Blues Point, (demolished 1960)
Sometime between 1871 and 1873 Moses Bell bought a stone cottage on the rise at Blues Point.
Bell had partnered BO Holtermann in the Star of Hope goldmine and like Holtermann, who built the huge pile ‘The Towers’ with his share of the lucky strike, he put his windfall into real estate. The house he bought was recently built and originally called ‘Sunset Villa’. The former owner, William Prout Woolcott, had commissioned the architect Edmund Blackett, best known for his Gothic church designs, to plan a cedar and stone house. The curious result was a cottage that was as much Georgian, with its French doors and symmetry, as Gothic with its pitched side gabled roof.
Bell renamed the house ‘Bell’vue’, a reference to himself of course, and perhaps also the set of terraces that he then built directly in front of the cottage. This was ‘Bells Terrace’. The location of these four dwellings effectively blocked any southern view that Woolcott might have once enjoyed. Moses Bell could nonetheless enjoy the harbour from the verandah and doors on the east and west sides, happy in the knowledge that his children had a home nearby in the terrace. Moses died in 1891 but his wife lived at ‘Bell’vue’ well into the next century. ‘Bells Terrace’ accommodated members of the family until the 1950s.
In Moses’ time, Blues Point was a typically mixed precinct. The working foreshore with its ferries and coal depot was complemented by small cottages for working people back up along Blues Point Road Middle Street. These contrasted with larger dwellings. ‘Bell’vue’, with its garden and outlook, was a desirable address in the 1890s.
By 1950 the working waterfront was still busy but many of the grander homes had been divided into smaller flats. Blues Point and adjoining McMahons Point, like many other waterfront precincts in the western end of Sydney Harbour, were looking run down. It was this place that Lloyd Rees captured in sombre greys, greens and browns when he painted The Harbour from McMahons Point, which won the Wynne Prize for landscape in 1950.
In February 1958, Rees’s painting illustrated an article in the Sydney Morning Herald reporting the imminent demise of both 'Bell’vue' and 'Bells Terrace'. They were to be demolished to make way for ‘Blues Point Tower’ – part of the residential redevelopment of the area that some hoped would forestall further industrialisation. The only remaining resident was Mrs E Bell, widow of Moses Bell’s grandson who had grown up there. ‘Bell’vue’ was derelict and Mrs Bell herself was moving out of her terrace, resigned to the arrival of high-rise flats. ‘Sad isn’t it?’ she remarked to the reporter, ‘I’m just a newcomer... I’ve only been here 25 years but you get attached to the place, the big rooms, the view, the furniture... Its hard to leave but its no good crying about it. We’ve been compensated. And I’d rather see flats at McMahons Point than factories’.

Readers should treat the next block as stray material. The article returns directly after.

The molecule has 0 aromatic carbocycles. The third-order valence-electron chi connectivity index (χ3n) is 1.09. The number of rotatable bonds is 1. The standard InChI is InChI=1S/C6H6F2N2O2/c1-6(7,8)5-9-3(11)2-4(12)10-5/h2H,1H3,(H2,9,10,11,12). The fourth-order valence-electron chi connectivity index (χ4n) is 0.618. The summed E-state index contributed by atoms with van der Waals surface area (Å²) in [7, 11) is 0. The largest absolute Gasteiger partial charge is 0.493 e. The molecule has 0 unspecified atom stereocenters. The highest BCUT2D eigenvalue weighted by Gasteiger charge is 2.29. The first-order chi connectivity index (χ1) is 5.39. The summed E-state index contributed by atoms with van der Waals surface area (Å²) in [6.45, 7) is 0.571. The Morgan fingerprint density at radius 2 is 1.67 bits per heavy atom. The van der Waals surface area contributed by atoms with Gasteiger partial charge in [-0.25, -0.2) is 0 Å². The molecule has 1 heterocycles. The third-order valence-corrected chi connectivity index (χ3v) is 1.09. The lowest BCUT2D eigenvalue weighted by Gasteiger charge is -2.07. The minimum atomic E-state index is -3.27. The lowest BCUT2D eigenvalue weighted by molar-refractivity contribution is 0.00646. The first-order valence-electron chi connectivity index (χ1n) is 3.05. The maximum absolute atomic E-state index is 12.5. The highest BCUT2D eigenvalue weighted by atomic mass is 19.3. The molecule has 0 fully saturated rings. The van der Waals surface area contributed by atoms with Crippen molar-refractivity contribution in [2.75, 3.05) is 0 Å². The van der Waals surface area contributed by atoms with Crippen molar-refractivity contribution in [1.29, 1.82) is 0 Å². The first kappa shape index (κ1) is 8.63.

The imminent demise of ‘Bell’vue’ brought together other locals concerned at the destruction of the built heritage of the area. So the North Shore Historical Society was established in 1958 – only the third such organisation on the north shore. In the days before the civil disobedience and ‘green bans’ that saved the Rocks precinct in the 1970s, the new Society negotiated with the developer to dismantle the cottage so that it might be rebuilt nearby. In 1960 an optimistic Society member, Irene Maher, declared ‘You just can’t pull down a piece of old Sydney as lovely as that’ (Sydney Morning Herald, 7 February 1960).
As agreed the stone blocks of old ‘Bell’vue’ were taken apart, numbered and set aside near the waterfront. And then, without the means to reassemble them, they disappeared and ‘Bell’vue’ joined the long list of lost houses. No one recalls when or how or why this happened, but it is possible that the stones ended up lining the gutters of streets in some other part of Sydney.
Having failed in this first attempt to save a piece of local history, the Society went on to play a pivotal role in documenting the local area and ultimately saving ‘Don Bank’ cottage for posterity.